Thoughts on Free Powered Business Models and Why Time Beats Features
I spend a lot of time thinking about what it means to offer products that are free or basically free to users on the web. I try not to get religious about free – there’s nothing inherently right or wrong about choosing a business model that incorporates a free component so long as you understand what you’re getting yourself into and have a plan for how to make up the revenue somewhere.
With so many social media companies rushing to discover and implement a business model that will work for their service and community, I think the discussion of free sometimes gets convoluted. I think there are some really important distinctions between a model that incorporates a perpetually free version with a premium upgrade and a model where there is one (or few) offerings that users can fully enjoy for some period of time before having to make the pay vs not pay decision.
I want to make the case for more companies tinkering around with the “free trial” approach as opposed to the model focused on a neutered version of the paid product being offered for free with the hope of eventual upgrades.
I can think of two sensible ways to offer a free web product whose ultimate aim is not to be ad-supported:
1. Perpetually Free with a Paid Upgrade Option – Under this model, you build a product that has a perpetually free version that is a degraded version of the paid product. The onus is on the company to properly delineate the free and paid offering such that the basic offering is sufficiently useful to the free audience and the premium offering is sufficiently valuable to those who choose to pay.
2. Free Trial with Pay or Quit Option – Under this model, you build a product where the user can consume the full version of the product but only for a limited period of time. At the end of the trial, the consumer must decide whether or not he/she likes the service enough to continue paying for it.
For now we will ignore a more nuanced approach that blends both of the generic strategies above.
There are a lot of social media people today who are trying to figure out a freemium model for their product or service. We’re already seeing models that combine a perpetually free offering with a paid upgrade option work pretty well in the free-to-play gaming space (you can see my earlier post on virtual goods in the United States as a reference). As a basic rule, I think freemium can work really well for products in which the free and paying users can peacefully coexist or where having more people engaged using the service actually makes it more useful for paying and free users. It’s still worth noting that the “free trial” approach in gaming still generates a lot of money (see World of Warcraft or any other successful subscription MMO).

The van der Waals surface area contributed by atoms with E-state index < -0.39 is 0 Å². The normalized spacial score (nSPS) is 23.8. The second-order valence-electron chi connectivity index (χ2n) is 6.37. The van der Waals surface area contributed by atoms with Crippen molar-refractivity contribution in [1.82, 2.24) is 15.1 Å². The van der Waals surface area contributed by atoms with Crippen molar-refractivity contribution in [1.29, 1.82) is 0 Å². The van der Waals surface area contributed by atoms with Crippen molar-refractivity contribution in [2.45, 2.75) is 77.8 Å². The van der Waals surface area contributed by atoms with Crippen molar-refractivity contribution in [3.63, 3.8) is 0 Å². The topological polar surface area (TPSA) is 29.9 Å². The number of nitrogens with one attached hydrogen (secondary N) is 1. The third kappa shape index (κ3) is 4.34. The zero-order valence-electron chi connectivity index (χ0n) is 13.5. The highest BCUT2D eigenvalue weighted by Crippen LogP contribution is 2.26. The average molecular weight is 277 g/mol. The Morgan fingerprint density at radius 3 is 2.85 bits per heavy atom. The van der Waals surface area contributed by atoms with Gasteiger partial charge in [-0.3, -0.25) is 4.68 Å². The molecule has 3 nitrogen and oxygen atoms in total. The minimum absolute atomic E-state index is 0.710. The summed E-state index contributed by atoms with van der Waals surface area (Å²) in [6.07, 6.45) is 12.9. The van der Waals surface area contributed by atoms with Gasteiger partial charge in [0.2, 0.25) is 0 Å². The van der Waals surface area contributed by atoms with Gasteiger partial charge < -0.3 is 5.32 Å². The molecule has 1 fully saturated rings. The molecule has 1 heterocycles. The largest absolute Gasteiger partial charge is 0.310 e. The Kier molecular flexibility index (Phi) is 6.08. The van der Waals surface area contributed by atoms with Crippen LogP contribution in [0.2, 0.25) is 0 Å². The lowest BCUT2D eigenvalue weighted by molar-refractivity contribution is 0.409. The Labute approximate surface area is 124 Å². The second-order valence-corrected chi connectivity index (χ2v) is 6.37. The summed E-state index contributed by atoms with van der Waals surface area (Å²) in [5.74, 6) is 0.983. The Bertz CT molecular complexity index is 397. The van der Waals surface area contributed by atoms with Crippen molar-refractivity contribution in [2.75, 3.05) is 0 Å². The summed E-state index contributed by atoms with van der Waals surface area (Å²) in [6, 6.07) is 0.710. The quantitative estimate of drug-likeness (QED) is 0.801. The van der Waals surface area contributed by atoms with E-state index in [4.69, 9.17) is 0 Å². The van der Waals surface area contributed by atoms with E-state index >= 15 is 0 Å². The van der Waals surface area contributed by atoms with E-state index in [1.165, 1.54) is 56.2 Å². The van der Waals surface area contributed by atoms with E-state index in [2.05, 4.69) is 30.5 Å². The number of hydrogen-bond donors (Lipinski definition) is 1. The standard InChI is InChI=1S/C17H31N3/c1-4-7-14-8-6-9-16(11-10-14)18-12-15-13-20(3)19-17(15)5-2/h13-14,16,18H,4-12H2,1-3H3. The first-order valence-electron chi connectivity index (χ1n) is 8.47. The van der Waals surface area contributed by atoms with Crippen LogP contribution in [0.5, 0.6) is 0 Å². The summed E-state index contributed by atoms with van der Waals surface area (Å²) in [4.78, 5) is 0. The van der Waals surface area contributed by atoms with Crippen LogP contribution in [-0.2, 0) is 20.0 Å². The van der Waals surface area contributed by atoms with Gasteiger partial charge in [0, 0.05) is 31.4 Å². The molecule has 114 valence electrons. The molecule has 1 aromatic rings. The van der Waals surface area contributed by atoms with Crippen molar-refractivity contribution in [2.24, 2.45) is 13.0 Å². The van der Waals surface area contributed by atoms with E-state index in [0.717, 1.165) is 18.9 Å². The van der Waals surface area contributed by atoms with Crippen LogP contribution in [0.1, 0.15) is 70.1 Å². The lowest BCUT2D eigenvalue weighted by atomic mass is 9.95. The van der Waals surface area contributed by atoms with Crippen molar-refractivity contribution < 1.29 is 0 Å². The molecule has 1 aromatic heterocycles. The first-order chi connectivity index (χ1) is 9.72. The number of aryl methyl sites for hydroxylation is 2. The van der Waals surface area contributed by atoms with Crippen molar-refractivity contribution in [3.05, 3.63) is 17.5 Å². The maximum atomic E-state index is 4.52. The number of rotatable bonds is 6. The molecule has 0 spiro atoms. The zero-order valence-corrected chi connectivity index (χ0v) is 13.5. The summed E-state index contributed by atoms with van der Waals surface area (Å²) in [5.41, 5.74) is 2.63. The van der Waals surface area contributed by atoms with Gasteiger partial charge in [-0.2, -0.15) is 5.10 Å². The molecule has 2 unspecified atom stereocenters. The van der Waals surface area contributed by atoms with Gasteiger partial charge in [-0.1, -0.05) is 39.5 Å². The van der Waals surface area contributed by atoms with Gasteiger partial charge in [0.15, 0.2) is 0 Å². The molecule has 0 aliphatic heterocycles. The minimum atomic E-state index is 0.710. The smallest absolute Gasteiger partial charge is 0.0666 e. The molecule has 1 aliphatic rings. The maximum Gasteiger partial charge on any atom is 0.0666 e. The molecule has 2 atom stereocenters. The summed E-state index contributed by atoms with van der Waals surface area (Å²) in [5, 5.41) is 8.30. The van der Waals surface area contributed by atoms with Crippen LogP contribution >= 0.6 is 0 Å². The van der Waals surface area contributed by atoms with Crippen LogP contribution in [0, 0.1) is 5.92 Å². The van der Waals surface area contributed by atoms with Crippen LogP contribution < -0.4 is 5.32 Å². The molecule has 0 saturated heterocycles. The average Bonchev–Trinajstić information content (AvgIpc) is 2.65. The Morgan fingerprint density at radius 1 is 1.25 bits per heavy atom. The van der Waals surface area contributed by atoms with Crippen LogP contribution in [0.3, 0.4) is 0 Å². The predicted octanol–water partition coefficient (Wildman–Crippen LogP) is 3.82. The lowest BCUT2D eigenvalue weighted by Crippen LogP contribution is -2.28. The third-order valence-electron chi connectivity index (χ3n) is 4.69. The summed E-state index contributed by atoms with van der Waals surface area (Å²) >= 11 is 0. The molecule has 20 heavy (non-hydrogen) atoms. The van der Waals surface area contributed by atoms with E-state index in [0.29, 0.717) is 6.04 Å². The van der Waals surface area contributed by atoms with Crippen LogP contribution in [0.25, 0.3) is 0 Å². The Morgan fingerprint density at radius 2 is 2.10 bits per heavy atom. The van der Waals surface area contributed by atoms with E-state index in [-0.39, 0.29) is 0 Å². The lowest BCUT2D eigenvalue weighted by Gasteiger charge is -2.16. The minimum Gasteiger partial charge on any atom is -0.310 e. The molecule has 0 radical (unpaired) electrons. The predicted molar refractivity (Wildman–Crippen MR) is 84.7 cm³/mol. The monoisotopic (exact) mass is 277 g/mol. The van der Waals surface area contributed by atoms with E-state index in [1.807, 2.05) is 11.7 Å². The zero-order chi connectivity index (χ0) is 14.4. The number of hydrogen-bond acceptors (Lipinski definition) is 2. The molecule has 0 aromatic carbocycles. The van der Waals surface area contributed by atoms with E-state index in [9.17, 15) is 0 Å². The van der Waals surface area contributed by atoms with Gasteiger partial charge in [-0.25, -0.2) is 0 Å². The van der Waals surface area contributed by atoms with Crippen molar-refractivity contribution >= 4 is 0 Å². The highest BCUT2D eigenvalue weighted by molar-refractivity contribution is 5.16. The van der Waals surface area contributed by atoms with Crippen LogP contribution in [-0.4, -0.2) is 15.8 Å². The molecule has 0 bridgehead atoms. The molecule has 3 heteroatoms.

There are a few things about the perpetually free with a paid upgrade approach that I think are worth considering before heading down this path:
It is very difficult to properly segment users and features such that you provide enough value to both paid and free audiences. For example, an email service that provided a 10 MB of storage for free and 1 GB for the paid version would have a hard time surviving – the basic offering isn’t sufficiently compelling to get people in the door. Conversely, a service that offered 2 GB for free and 10 GB for the premium service might be giving away too much value in the free product to expect a large audience of people to upgrade. And that’s just one product dimension. Adding more dimensions just makes it that much more difficult to figure out the features for which users would be willing to pay.
Going with a free trial can be much simpler. You offer one product that users can fully consume for some period of time before they have to decide whether or not they want to pay for the product. It’s more important to figure out how much time a user needs to experience your product before he / she is ready to make a purchase decision rather than which features should be exposed to paying users vs free users.
Offering a perpetually-free product is a framing event for your customers. Offering a product free with no prospect of a paid offering can be a sticky decision. Customers begin to think of your offering as free and attempts to introduce paid offerings can rile the community. It doesn’t match with what customers thought they were getting into when they signed up for the service.
Introducing any kind of monetization can generate backlash within a community. But the longer the ethos of free is allowed to become an expectation within your customers, the more difficult that conversation can be. I think it’s a much easier conversation to have with customers when you’re explicit up front with the fact that at some point they will have to make a decision as to whether or not the product is sufficiently valuable to warrant payment.
Price is a signal and there is value in sorting between customers who you can afford to keep and those who you cannot.For customers for whom your service is not sufficiently compelling at the price point you’ve offered, you have an opportunity to tweak the offering. If people aren’t biting at the price you’re charging, that’s a meaningful market signal. And that’s information that’s better learned sooner rather than later.
Under the free trial model, it seems to me that testing alternative hypotheses is easier. You have the features you have and all users get to use them. You can increase the length of the trial, decrease the price, or do both. But what you don’t have to do is to go back through your segmentation of features and figure out if you sorted properly.
At the end of the day, I think it’s good to figure out whether the business model you have in mind works. The sooner you find it out, the smaller the stakes and the more time you have to fix it.